If you think your family will try to take a legal right hook to your best friend’s bequest in your will, consider adding a No Contest Clause that will serve to disinherit the aggressive family member if he tries to attack your friend.

 

Read more related articles at:

When Should You Redo Your Will?

8 Reasons You May Need to Update Your Will

Also, Read one of our previous Blogs at:

When it comes to a will or estate plan, don’t just set it and forget it. You need to keep them updated.

Click here to check out our On Demand Video about Estate Planning.

Click here for a short informative video from our own Attorney Bill O’Leary.

Estate Battle with Millions at Stake in New Orleans

Estate Battle with Millions at Stake in New Orleans

Jessica Fussell Brandt filed an eviction petition against her daughter, Julie Hartline, her son-in-law Darryl Hartline and two grandchildren, Alexis and Zachary Hartline. She is pitted against them in a legal fight over an estate valued at more than $300 million, reports nola.com in the article “In Ray Brandt estate battle, widow tries to evict family from Old Metairie compound.”

Before auto magnate Ray Brandt died at age 72 from pancreatic cancer, the entire family shared a compound that includes two mansions located next to the Metairie Country Club. Brandt has been trying to sell the property which belongs to the estate, as its executrix. The family members living there don’t want to move, even taking down “For Sale” signs from the lawn.

Her attempt to evict them comes after she won a case in her attempt to maintain control of her late husband’s estate, which includes a large number of auto dealerships and collision centers across Louisiana and Mississippi.

On January 25, a Jefferson Parish judge invalidated the last will and testament that Ray Brandt signed just weeks before his death and another last will drafted in 2015. The district judge ruled that both last wills contained a flaw in how they were notarized: neither notarization specified that Ray Brandt, the witnesses, and the notary were together when it was signed.

The decision is being appealed, but it appears to leave the fate of Brandt’s empire to a last will he made in 2010. Unlike the others, this last will places Jessica Brandt in full control of his estate and trust, including the auto dealerships, until her death.

Ultimately, Ray Brandt directed that her grandchildren, who he legally adopted as adults before he died, would split the estate’s assets.

Despite issuing a statement saying that Jessica was “pleased with the prospect beginning the healing process,” after the Jefferson Parish decision, the eviction filing revealed that Jessica’s attorneys sent an email urging family members to leave the property by January 31, 2021.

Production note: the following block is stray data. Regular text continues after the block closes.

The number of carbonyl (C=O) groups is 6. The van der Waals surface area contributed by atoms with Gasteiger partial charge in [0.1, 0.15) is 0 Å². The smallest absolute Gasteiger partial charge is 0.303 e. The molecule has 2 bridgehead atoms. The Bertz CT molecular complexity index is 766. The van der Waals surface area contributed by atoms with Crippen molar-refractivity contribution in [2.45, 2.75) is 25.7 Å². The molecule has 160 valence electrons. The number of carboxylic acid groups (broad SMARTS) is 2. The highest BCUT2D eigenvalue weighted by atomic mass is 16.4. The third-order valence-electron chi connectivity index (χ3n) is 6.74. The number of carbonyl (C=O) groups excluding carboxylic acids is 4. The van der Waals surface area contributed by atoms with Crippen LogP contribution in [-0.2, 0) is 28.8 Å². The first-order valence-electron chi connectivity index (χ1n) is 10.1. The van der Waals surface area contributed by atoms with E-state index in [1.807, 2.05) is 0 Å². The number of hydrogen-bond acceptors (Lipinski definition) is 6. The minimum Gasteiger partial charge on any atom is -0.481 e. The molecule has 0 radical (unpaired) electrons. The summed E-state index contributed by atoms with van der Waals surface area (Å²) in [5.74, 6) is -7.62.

Jessica made a statement that her wish to evict family members was a result of the multiple citations issued by Jefferson Parish for continuing violations at the compound. The latest one was for a trailer and mud buggy parked in a driveway on a vacant lot. She also said that the family members own two other homes, one in Metairie and one in Fort Beauregard.

The compound where the family settled seven years ago is estimated to be worth more than $8 million.

The heart of the dispute pits Jessica Brandt against Archbishop Rummel High School principal Marc Milano, who Ray Brandt named as a trustee to oversee the auto group and the rest of the estate until Jessica Brandt dies. Milano has accused Jessica of taking money from the estate and trying to claim an ownership interest in the dealership. She sued him for defamation.

Now the grandchildren have filed their own legal action, challenging a petition to put Ray Brandt’s last will into effect. Their argument is the trust that Ray Brandt set up in 2015 makes it clear that he meant for Milano to oversee the assets.

This estate battle will no doubt keep the Jefferson Parish courts and newspapers busy for some time. It’s a lesson to keep your family’s business private, by ensuring that your estate plan is properly prepared and up to date.

Reference: nola.com (Feb. 3, 2021) “In Ray Brandt estate battle, widow tries to evict family from Old Metairie compound”

Read more related articles at:

Fate of Ray Brandt’s auto empire in doubt amid roiling family squabble over estate

‘Stop all of this!’ Ray Brandt’s widow bemoans the family battle over his massive estate

In Ray Brandt estate battle, widow tries to evict family from Old Metairie compound

Also, read one of our previous Blogs at:

Celebrity Estates: Battle Over Inheritances

Click here to check out our On Demand Video about Estate Planning.

Chadwick Boseman

What Does Entertainer Chadwick Boseman’s Estate Look Like?

What Does Entertainer Chadwick Boseman’s Estate Look Like?

What Does Entertainer Chadwick Boseman’s Estate Look Like? Chadwick Boseman passed away in late August after a four-year battle with colon cancer. He died without a will, and his estate is estimated at $938,500, according to papers filed in Los Angeles County probate court.

Boseman is best known for the movie “Black Panther,” as well as “42,” “Get on Up” and “Marshall.” He appeared earlier this year in Spike Lee’s “Da Five Bloods.”